CARPENTER v. PEOPLES MUT. LIFE INS. CO. et al.5n*
Two appeals are before us from the same judgment rendered by the trial court. One appeal is by the insurance commissioner of the state of California from that part of the judgment wherein it was decreed that the Peoples Mutual Life Insurance Company, a California corporation, was liable for the state insurance company tax which was assessed by the state board of equalization between the first Monday in March, 1933, and the first Monday in July of that year, notwithstanding the fact that the company was not doing business in this state on the first Monday in March, 1933, and had been prohibited from doing business in this state by order of the Superior Court, dated November 10, 1932, decreeing its insolvency and directing its liquidation. From that holding, the insurance commissioner, as statutory liquidator of the company, takes this appeal.
The second appeal is taken by the state controller from that part of the judgment which decreed that the insurance company, which was ordered liquidated by the Superior Court of the county of Los Angeles on November 10, 1932, and which thereafter did no business in California, was liable for penalties for default in the payment of taxes accruing prior to November 10, 1932, the date of the order of liquidation, but was not liable for penalties accruing after the date of such liquidation order.
The facts are undisputed, and epitomized, are that Peoples Mutual Life Insurance Company was an insurance company doing business as such in the state of California during that portion of the calendar year 1932 prior to November 10, 1932, on which day the court below, after full hearing upon the petition of the state insurance commissioner, adjudged the company insolvent, terminated its right to do business, and ordered it liquidated pursuant to the provisions of Act 3739 of Deering's General Laws 1931 (Stats. 1919, p. 265, and amendments thereto). By said order the insurance commissioner was appointed liquidator. At no time after November 10, 1932, was the company engaged in the business of insurance or doing business as an insurance company, in the state of California or elsewhere. Between the first Monday in March, 1933, and the first Monday in July, 1933, the state board of equalization purported to assess and levy a state tax against said company in the sum of $2,284.70, representing the statutory percentage of the gross premiums received by the company from business done by it in California during the calendar year 1932, less the deductions provided by law. That tax was not paid. The state controller filed with the liquidator a claim of the state of California for the tax in question. The claim was rejected by the liquidator, whereupon the action of the liquidator was reviewed by trial had in the manner provided by section 8c of the liquidation statute (as added, Stats. 1933, p. 1422 [Gen. Laws Supp.1933, No. 3739]).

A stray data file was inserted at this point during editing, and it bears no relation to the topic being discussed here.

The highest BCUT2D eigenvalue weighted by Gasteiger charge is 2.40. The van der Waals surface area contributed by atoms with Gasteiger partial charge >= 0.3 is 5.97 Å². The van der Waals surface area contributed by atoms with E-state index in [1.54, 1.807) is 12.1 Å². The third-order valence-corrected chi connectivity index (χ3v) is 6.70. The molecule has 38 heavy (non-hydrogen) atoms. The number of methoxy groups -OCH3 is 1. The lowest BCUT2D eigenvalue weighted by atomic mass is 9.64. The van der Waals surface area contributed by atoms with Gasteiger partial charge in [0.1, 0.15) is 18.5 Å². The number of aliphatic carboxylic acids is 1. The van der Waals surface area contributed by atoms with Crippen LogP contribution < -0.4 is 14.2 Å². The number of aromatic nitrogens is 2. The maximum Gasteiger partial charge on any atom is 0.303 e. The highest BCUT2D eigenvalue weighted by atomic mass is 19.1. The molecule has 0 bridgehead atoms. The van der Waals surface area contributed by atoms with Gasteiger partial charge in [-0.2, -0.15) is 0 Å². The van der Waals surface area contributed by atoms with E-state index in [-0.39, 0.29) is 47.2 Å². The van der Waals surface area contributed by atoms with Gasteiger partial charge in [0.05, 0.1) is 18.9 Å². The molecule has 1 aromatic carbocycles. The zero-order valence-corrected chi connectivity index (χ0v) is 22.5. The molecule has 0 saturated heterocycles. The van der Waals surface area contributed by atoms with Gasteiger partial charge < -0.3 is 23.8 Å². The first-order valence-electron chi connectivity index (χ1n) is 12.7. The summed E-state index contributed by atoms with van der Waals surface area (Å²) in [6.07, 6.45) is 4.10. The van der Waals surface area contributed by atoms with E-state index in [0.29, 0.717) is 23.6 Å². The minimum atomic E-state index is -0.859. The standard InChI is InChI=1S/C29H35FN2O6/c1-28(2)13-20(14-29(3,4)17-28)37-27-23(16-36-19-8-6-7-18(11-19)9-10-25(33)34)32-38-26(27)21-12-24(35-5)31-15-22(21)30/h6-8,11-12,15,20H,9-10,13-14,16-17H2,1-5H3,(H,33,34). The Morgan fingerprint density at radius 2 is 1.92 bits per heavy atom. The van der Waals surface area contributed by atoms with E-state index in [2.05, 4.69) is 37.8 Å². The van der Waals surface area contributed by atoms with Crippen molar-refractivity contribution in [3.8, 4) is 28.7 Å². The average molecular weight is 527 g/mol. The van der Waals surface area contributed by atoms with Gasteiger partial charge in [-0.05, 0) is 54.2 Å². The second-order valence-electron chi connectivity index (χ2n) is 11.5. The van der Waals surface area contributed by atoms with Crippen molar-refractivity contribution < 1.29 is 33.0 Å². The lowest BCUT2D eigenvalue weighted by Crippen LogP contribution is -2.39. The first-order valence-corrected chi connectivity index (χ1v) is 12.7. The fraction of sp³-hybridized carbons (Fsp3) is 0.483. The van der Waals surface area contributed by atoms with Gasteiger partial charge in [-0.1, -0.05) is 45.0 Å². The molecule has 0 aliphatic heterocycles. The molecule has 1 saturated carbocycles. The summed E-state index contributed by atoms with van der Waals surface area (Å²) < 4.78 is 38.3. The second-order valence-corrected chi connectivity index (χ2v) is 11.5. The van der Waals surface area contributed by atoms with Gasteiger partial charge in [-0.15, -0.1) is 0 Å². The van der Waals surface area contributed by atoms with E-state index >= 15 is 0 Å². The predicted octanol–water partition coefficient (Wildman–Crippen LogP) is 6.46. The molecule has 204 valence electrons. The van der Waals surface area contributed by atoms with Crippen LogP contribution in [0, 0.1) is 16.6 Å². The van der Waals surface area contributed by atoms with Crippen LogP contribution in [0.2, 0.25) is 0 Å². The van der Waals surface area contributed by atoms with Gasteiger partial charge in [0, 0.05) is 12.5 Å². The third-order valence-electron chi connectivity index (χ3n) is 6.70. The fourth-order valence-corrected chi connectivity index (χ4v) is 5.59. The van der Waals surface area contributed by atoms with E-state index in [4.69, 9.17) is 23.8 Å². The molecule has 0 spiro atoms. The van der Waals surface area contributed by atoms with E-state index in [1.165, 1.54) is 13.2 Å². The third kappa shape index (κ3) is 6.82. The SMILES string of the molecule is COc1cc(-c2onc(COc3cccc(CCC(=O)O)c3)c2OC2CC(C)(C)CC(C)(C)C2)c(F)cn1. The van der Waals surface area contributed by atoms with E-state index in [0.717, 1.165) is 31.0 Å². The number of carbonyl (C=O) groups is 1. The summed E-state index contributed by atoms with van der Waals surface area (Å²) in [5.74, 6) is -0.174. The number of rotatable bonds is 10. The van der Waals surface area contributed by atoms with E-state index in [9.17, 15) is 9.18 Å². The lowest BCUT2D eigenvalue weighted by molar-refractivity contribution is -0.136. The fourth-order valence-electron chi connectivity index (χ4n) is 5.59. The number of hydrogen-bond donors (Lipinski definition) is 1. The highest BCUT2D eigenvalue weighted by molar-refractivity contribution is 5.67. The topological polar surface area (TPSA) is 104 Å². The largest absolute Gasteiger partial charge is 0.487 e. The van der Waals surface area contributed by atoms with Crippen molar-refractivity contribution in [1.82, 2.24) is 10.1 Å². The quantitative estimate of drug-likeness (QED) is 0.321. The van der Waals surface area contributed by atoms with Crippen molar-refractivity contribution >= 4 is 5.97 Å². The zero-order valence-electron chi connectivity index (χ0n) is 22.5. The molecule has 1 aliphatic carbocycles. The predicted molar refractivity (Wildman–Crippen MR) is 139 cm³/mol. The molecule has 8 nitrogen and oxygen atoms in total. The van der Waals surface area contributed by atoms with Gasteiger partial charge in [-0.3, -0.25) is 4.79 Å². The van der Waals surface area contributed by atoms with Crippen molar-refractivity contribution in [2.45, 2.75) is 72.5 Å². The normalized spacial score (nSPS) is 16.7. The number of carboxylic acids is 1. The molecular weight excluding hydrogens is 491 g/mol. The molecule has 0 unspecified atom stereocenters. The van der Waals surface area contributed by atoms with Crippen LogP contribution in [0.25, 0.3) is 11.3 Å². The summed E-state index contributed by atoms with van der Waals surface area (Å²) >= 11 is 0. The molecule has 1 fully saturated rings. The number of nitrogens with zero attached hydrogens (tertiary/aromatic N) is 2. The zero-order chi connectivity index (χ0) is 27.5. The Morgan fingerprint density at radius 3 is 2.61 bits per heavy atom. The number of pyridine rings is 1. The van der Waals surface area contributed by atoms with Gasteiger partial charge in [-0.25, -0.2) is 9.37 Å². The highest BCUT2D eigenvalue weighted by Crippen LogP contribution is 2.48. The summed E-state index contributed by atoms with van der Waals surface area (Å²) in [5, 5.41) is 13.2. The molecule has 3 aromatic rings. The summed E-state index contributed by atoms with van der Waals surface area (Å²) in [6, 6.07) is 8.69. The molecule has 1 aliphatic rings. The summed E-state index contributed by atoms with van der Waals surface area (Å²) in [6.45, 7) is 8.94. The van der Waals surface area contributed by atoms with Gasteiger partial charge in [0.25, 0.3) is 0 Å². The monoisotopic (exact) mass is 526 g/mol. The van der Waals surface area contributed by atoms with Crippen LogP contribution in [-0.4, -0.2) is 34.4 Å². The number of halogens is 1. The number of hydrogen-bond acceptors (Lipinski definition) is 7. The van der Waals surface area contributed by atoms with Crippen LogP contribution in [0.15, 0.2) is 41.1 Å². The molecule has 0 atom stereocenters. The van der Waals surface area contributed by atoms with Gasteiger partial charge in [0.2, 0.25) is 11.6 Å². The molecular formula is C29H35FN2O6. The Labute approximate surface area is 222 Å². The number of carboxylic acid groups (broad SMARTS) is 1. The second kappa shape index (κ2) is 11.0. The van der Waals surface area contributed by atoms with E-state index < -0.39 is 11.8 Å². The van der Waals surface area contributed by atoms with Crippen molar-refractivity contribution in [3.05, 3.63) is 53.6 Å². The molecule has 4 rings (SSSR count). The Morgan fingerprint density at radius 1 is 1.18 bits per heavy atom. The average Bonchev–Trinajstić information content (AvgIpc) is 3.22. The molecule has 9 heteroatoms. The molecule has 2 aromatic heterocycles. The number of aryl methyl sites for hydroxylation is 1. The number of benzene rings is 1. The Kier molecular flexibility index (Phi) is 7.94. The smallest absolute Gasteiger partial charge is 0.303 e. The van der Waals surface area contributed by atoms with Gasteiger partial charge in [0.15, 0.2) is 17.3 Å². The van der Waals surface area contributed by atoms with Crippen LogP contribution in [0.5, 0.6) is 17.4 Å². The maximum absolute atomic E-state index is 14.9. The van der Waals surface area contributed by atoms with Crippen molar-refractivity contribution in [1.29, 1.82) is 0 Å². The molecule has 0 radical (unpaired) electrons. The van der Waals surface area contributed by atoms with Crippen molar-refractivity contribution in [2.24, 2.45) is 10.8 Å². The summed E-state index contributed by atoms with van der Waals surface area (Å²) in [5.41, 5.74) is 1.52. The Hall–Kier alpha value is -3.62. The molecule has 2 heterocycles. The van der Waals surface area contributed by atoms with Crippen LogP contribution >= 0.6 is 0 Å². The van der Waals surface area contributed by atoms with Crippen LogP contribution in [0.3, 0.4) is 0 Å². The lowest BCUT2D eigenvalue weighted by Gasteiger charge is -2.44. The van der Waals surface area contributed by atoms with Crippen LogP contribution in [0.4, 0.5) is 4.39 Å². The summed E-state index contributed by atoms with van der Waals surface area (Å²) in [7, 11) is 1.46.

On the appeal taken by the state insurance commissioner as liquidator, it is contended that the state insurance company tax imposed by section 14 of article 13 of the Constitution of California, as added in 1910, see St.1910, 2d Ex.Sess., p. 14, is a property tax; that it is imposable only upon a company doing business on the tax accrual date; that the accrual date of said tax for the 1933 levy was the first Monday in March of 1933; and that Peoples Mutual Life Insurance Company was not subject to that tax for the year 1933 because it was not doing business and was prohibited from doing business on the first Monday in March, 1933. Appellant insurance commissioner earnestly asserts that the test of tax liability is the existence of taxable property on the first Monday in March, and that because the insurance company was not engaged in the business of insurance on the first Monday in March, 1933, and had not been so engaged since November 10, 1932, the state board of equalization was without authority to levy what appellant insurance commissioner contends was a property tax as of the first Monday in March, 1933.
Appellant insurance commissioner argues that under subdivision (a) of section 14 of article 13 of the Constitution, there is imposed the so–called state gross receipts tax upon railroad companies, car companies, telegraph and telephone companies, and gas and electric companies; that our Supreme Court has declared that said tax upon each of these utilities was a property tax and not an excise or privilege tax; and that it follows therefrom that subdivision (b) of the same constitutional provision which we have under consideration imposes the same so–called state gross premiums tax upon insurance companies, and that the same constitutes a property tax and not an excise or privilege tax. However, our Supreme Court, in the case of Consolidated Title Securities Co. v. Hopkins, 1 Cal.(2d) 414, 417, 35 P.(2d) 320, 323, certiorari denied 294 U.S. 716, 55 S.Ct. 515, 79 L.Ed. 1249, declared that there are important distinctions between those provisions of section 14, subdivision (a), of article 13, establishing the public utilities gross receipts tax, and the provisions of section 14, subdivision (b), under which insurance companies are required to pay a gross premiums tax, by reason of which the decisions under the public utilities tax provisions are not necessarily controlling as to insurance companies. In the case just referred to, the Supreme Court, 1 Cal. (2d) 414, at page 418, 35 P.(2d) 320, after explaining that the theory of the public utilities tax under section 14, subdivision (a), is that gross receipts from operation furnish a fair measure for estimating the value of operative property and computing the tax upon it, uses this decisive language with reference to the tax on insurance companies, 1 Cal.(2d) 414, at page 419, 35 P.(2d) 320, 323: “The gross premiums tax required to be paid by insurance companies, although in lieu of certain taxes upon property, is not, like the public utilities gross receipts tax, by the terms of the constitutional provision itself a tax upon property. Rather, [italics added] it is a franchise tax exacted for the privilege of doing business in this state, and is recognized as such in the amendment to section 14 which goes into effect on January 1, 1935.” We therefore hold that the tax on insurance companies levied pursuant to section 14, subdivision (b), of article 13 of the Constitution is an excise or privilege tax and not, as contended by appellant insurance commissioner, a property tax. The trial court, therefore, was correct in holding that Peoples Mutual Life Insurance Company became liable for the tax here in question during 1932, because it received in the course of doing business the premiums upon which the tax was imposed, and such tax is for the privilege of doing business during the year in which the premiums were received by the insurance company.